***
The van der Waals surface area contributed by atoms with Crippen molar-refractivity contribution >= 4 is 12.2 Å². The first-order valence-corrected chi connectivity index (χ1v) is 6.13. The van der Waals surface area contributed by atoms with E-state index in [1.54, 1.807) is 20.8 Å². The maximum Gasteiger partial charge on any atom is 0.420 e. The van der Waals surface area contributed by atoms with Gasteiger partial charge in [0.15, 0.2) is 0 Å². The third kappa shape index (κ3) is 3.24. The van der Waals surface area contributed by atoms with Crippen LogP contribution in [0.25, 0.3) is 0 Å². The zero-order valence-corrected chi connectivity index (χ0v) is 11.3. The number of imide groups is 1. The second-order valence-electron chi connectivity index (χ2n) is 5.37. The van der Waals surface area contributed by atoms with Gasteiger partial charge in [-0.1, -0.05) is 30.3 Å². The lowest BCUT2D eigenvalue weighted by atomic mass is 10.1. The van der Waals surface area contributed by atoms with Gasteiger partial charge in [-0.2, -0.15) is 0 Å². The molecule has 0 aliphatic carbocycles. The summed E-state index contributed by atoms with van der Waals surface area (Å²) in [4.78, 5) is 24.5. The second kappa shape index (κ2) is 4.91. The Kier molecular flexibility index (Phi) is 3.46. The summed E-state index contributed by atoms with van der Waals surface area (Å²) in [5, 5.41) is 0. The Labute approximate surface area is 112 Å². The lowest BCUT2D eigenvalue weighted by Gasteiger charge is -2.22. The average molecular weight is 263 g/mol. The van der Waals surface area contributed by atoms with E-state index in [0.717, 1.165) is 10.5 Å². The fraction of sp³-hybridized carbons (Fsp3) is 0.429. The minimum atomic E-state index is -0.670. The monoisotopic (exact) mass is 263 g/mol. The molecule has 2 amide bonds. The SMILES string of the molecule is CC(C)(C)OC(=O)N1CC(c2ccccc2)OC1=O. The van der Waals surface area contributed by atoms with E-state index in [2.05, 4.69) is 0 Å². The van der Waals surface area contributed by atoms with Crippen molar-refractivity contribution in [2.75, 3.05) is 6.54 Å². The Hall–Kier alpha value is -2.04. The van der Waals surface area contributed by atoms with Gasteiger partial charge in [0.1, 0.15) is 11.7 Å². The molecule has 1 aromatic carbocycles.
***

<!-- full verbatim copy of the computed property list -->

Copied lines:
The van der Waals surface area contributed by atoms with Crippen molar-refractivity contribution >= 4 is 12.2 Å². The first-order valence-corrected chi connectivity index (χ1v) is 6.13. The van der Waals surface area contributed by atoms with E-state index in [1.54, 1.807) is 20.8 Å². The maximum Gasteiger partial charge on any atom is 0.420 e. The van der Waals surface area contributed by atoms with Gasteiger partial charge in [0.15, 0.2) is 0 Å². The third kappa shape index (κ3) is 3.24. The van der Waals surface area contributed by atoms with Crippen LogP contribution in [0.25, 0.3) is 0 Å². The zero-order valence-corrected chi connectivity index (χ0v) is 11.3. The number of imide groups is 1. The second-order valence-electron chi connectivity index (χ2n) is 5.37. The van der Waals surface area contributed by atoms with Gasteiger partial charge in [-0.1, -0.05) is 30.3 Å². The lowest BCUT2D eigenvalue weighted by atomic mass is 10.1. The van der Waals surface area contributed by atoms with Gasteiger partial charge in [-0.2, -0.15) is 0 Å². The molecule has 0 aliphatic carbocycles. The summed E-state index contributed by atoms with van der Waals surface area (Å²) in [4.78, 5) is 24.5. The second kappa shape index (κ2) is 4.91. The Kier molecular flexibility index (Phi) is 3.46. The summed E-state index contributed by atoms with van der Waals surface area (Å²) in [5, 5.41) is 0. The Labute approximate surface area is 112 Å². The lowest BCUT2D eigenvalue weighted by Gasteiger charge is -2.22. The average molecular weight is 263 g/mol. The van der Waals surface area contributed by atoms with E-state index in [0.717, 1.165) is 10.5 Å². The fraction of sp³-hybridized carbons (Fsp3) is 0.429. The minimum atomic E-state index is -0.670. The monoisotopic (exact) mass is 263 g/mol. The molecule has 2 amide bonds. The SMILES string of the molecule is CC(C)(C)OC(=O)N1CC(c2ccccc2)OC1=O. The van der Waals surface area contributed by atoms with E-state index in [2.05, 4.69) is 0 Å². The van der Waals surface area contributed by atoms with Crippen molar-refractivity contribution in [2.75, 3.05) is 6.54 Å². The Hall–Kier alpha value is -2.04. The van der Waals surface area contributed by atoms with Gasteiger partial charge in [0.1, 0.15) is 11.7 Å². The molecule has 1 aromatic carbocycles.